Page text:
An article from Oilprice is interesting in light of what looks like a serious revision to the prospects for shale gas production in California:
The California Shale Bubble Just Burst
The great hype surrounding the advent of a shale gas bonanza in California may turn out to be just that: hype. The U.S. Energy Information Administration (EIA) – the statistical arm of the Department of Energy – has downgraded its estimate of the total amount of recoverable oil in the Monterey Shale by a whopping 96 percent. Its previous estimate pegged the recoverable resource in California’s shale formation at 13.7 billion barrels but it now only thinks that there are 600 million barrels available.
The estimate is expected to be made public in June.
The sharply downgraded numbers come amid a heated debate in California over whether or not the state should permit oil and gas companies to use hydraulic fracturing (“fracking”) – the process in which a combination of water, chemicals and sand are injected underground at high pressure in order to break apart shale rock and access trapped natural gas.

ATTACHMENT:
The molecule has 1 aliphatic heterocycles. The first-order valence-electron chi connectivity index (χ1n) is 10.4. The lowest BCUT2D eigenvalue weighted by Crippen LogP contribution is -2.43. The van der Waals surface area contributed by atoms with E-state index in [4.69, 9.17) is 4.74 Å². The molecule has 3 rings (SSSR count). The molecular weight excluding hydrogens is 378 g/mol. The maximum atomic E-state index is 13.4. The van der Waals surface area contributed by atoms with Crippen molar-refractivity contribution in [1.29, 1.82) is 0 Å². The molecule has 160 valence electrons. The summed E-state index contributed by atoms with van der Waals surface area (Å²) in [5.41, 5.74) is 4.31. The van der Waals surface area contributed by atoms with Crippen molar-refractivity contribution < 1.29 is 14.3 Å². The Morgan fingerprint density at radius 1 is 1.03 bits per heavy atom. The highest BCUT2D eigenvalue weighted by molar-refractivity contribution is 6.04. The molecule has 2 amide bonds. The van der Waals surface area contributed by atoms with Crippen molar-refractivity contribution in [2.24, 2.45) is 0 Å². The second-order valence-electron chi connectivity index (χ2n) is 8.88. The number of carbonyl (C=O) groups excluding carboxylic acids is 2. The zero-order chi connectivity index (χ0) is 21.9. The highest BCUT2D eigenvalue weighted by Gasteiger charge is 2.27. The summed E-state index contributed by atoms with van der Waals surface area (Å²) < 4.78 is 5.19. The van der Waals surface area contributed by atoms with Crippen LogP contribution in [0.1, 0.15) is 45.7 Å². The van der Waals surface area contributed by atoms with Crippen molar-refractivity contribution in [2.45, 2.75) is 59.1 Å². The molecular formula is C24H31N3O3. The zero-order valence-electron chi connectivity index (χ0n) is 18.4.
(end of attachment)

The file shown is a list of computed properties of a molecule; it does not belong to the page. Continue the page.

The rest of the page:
Fracking involves enormous quantities of water; an average of 127,127 gallons of water were required to frack a single California well in 2013, according to the Western States Petroleum Association. That’s equivalent to 87 percent of the water a family of four uses in an entire year.
California is home to an enormous agricultural industry, and with the Monterey Shale located beneath the fertile Central Valley, fracking is going to compete with agriculture, ranching and other commercial and residential users for water use. With 100 percent of California now in a state of “severe” drought, critics of fracking have gained traction in the debate over the extent to which the government should allow oil and gas companies to move in.
Fracking makes sense in some scenarios and makes no sense in others. In light of California’s chronic water shortages, I can’t see that fracking is a good idea there even if the revision is wrong (or fraudulently concocted for political reasons) and the original estimates of recoverable oil turn out to be correct. More energy doesn’t do much good if you can’t grow crops or transport your sewage.